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How Trudeau is shifting the thinking behind smoking up

Federal Liberal Leader Justin Trudeau's revelation that he smoked marijuana three years ago – as a sitting MP – has generated debate across the country, including intensive commentary from Globe readers.

As just one example, there were more than 500 online comments about this week's column by Gary Mason on the issue. He argued that attitudes about marijuana have shifted, and that Tories (who stand by current law) should be wary about going after the opposition: "It may just make Canada's governing party look dated, out of touch and even a little paranoid."

Readers seem to agree: In one way or another, they appeared to feel that current laws against marijuana are not working. Some expressed support for decriminalizing or legalizing the drug.

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"It is a relatively harmless drug, some say it is beneficial," wrote one reader. "Legalizing it will save lots of our tax dollars that are squandered on tying the legal system up with the legal penalties for marijuana."

Another posed the question: "How is having a toke any different than having a beer when you get home from work?"

Others saw Mr. Trudeau's admission as a clever political move. in one case calling him a "visionary."

"He's crafty. He knows full well that attitudes towards marijuana have changed considerably since even five years ago, and he's attempting to ride the wave," one reader wrote.

A minority of commenters were frank in their criticisms of Mr. Trudeau: "So let me get this. He is a MP and the head of his party … broke the law that he is to uphold as a member of gov't …what else are you doing that is against the law?"

There was also this blunt analysis: " Liberal leaders have been getting dumber and dumberer."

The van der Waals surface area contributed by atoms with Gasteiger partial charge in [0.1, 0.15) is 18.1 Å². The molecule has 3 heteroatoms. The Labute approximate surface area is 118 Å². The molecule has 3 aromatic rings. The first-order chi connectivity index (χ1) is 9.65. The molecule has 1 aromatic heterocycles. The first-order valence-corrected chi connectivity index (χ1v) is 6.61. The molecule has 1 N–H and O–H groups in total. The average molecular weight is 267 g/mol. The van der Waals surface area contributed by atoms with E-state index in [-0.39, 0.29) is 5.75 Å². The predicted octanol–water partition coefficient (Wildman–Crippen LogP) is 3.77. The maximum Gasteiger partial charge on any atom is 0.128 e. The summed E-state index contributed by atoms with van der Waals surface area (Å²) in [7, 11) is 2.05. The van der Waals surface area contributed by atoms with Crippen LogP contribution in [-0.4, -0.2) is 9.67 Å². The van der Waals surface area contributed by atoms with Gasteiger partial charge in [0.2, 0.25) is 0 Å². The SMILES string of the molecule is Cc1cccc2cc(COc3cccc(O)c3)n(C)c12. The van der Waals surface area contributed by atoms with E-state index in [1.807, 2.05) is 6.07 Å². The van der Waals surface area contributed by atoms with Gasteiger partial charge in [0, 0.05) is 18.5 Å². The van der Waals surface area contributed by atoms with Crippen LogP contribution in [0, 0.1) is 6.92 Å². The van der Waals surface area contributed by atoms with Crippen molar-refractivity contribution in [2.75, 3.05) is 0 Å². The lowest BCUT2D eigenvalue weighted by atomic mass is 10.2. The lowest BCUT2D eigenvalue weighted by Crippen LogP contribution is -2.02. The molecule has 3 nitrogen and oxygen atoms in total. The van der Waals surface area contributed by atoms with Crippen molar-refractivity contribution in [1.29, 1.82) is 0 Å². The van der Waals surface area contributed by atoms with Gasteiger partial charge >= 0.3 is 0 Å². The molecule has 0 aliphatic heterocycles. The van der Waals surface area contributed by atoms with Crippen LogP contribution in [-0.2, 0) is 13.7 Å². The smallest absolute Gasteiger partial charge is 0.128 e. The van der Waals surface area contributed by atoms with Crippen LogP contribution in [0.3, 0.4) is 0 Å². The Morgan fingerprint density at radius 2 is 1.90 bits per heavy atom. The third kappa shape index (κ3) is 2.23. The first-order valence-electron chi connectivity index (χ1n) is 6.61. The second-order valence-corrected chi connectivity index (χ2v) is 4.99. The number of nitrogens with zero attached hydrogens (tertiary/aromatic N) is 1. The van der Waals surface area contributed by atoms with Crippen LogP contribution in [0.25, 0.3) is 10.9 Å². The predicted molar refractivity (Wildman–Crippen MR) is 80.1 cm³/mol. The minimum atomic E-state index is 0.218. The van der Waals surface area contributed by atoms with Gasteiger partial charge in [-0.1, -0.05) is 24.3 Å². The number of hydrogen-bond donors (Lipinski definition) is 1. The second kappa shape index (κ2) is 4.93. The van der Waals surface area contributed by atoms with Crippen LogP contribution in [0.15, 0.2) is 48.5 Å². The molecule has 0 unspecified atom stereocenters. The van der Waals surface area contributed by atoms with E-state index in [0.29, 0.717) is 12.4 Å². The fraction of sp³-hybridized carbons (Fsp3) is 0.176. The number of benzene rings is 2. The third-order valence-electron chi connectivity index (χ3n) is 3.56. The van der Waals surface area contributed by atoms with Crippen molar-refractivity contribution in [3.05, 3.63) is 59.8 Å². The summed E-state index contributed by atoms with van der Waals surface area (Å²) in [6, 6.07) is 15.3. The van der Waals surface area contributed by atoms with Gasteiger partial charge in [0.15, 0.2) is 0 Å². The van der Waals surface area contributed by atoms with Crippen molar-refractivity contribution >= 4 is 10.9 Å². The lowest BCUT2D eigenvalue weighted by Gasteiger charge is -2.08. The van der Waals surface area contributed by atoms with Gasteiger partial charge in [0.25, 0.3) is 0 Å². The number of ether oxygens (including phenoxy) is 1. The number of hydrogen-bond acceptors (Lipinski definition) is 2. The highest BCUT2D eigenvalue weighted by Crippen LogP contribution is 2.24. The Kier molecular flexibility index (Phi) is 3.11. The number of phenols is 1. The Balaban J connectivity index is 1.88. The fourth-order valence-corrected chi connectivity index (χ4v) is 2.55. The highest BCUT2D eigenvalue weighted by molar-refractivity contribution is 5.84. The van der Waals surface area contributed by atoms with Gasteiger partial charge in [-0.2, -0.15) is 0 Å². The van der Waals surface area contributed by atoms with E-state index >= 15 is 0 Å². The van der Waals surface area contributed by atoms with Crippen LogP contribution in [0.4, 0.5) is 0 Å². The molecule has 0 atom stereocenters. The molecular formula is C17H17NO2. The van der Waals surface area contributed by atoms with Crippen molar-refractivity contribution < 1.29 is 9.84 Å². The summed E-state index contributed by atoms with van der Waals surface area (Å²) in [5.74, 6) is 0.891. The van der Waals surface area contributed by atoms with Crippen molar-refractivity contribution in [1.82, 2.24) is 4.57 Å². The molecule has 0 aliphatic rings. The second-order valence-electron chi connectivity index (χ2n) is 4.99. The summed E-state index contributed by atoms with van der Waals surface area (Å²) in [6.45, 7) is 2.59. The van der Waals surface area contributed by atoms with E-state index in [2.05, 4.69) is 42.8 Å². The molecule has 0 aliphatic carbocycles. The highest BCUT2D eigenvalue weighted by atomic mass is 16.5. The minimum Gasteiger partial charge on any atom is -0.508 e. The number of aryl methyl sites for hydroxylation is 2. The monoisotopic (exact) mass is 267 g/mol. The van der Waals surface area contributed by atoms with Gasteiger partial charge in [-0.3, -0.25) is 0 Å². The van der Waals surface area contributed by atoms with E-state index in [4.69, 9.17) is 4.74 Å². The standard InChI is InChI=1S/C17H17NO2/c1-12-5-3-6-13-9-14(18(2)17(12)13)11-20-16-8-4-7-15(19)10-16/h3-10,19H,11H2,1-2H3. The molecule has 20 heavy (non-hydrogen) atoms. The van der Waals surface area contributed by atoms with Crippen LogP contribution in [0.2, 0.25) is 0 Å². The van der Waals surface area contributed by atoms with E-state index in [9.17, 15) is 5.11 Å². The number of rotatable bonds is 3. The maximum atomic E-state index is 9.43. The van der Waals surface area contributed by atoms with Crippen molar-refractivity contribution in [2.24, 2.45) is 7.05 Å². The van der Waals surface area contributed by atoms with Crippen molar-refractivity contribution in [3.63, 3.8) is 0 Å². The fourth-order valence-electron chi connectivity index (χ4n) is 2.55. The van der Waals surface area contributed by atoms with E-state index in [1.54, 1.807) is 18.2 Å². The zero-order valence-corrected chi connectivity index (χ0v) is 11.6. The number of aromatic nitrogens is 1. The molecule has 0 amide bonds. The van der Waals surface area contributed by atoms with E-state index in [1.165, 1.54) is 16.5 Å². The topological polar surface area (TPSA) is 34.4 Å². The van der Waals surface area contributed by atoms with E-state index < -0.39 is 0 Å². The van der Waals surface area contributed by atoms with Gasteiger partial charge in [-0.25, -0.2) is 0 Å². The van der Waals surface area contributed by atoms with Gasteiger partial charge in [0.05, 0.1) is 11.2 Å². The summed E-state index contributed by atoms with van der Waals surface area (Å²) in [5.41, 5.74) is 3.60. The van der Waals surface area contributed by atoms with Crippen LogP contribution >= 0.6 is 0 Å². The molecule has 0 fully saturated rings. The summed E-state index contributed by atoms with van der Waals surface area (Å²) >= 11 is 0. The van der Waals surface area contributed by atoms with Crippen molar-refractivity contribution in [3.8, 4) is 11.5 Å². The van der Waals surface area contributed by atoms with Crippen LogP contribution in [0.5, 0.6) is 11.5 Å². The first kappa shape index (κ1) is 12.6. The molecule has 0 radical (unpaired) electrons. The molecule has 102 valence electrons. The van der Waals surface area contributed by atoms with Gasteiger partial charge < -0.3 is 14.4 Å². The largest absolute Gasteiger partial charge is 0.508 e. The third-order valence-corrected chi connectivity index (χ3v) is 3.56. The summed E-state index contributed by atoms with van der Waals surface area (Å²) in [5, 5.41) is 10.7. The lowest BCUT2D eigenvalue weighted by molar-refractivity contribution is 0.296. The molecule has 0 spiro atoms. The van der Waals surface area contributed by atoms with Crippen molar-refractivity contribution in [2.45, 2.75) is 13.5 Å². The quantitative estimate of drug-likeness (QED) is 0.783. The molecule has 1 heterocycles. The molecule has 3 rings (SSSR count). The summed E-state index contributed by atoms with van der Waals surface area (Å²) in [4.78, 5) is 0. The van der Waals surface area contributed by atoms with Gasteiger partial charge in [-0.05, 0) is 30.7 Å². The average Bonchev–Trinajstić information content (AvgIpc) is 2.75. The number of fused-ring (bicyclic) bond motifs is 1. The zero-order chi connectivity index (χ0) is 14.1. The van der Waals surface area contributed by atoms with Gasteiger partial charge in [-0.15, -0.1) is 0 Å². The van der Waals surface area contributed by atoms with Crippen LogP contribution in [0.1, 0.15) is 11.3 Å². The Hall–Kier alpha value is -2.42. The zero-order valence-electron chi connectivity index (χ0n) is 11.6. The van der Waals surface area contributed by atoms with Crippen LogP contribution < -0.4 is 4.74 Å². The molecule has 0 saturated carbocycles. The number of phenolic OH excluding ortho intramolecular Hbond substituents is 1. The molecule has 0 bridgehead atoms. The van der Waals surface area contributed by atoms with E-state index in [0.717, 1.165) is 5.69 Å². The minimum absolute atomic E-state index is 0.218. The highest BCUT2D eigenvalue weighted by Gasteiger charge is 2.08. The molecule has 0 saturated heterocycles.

A good chunk of the discussion, however, cut below the surface, seeing pot as a symbol of a political schism in this country – a bellwether of how in (or out) of touch they are with Canadians.

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On this point, readers were overwhelmingly critical of the Conservatives. One likened the party's stance to something from prehistoric times. "It seems that Stephen Harper represents a generation of dinosaurs, which as far as I'm concerned can't become extinct fast enough."

Another reader, responding directly to Mr. Mason, wrote: "This isn't a question of [whether this issue] MAY make the governing party look dated, out of touch and slightly paranoid. The governing party IS dated, out of touch and TOTALLY paranoid; in particular, the governing party's chief."

As for Mr. Trudeau, the marijuana user?

"Honest, transparent, young, smart – all the right stuff to lead this country forward," one reader wrote of him. "I hope young voters are paying attention – it's their opportunity."

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About the Author
News reporter

Daniel Bitonti is a Vancouver-based reporter with The Globe and Mail. Before joining the bureau, Daniel spent six months on the copy desk in the Globe’s Toronto newsroom after completing a journalism degree at Carleton University. More


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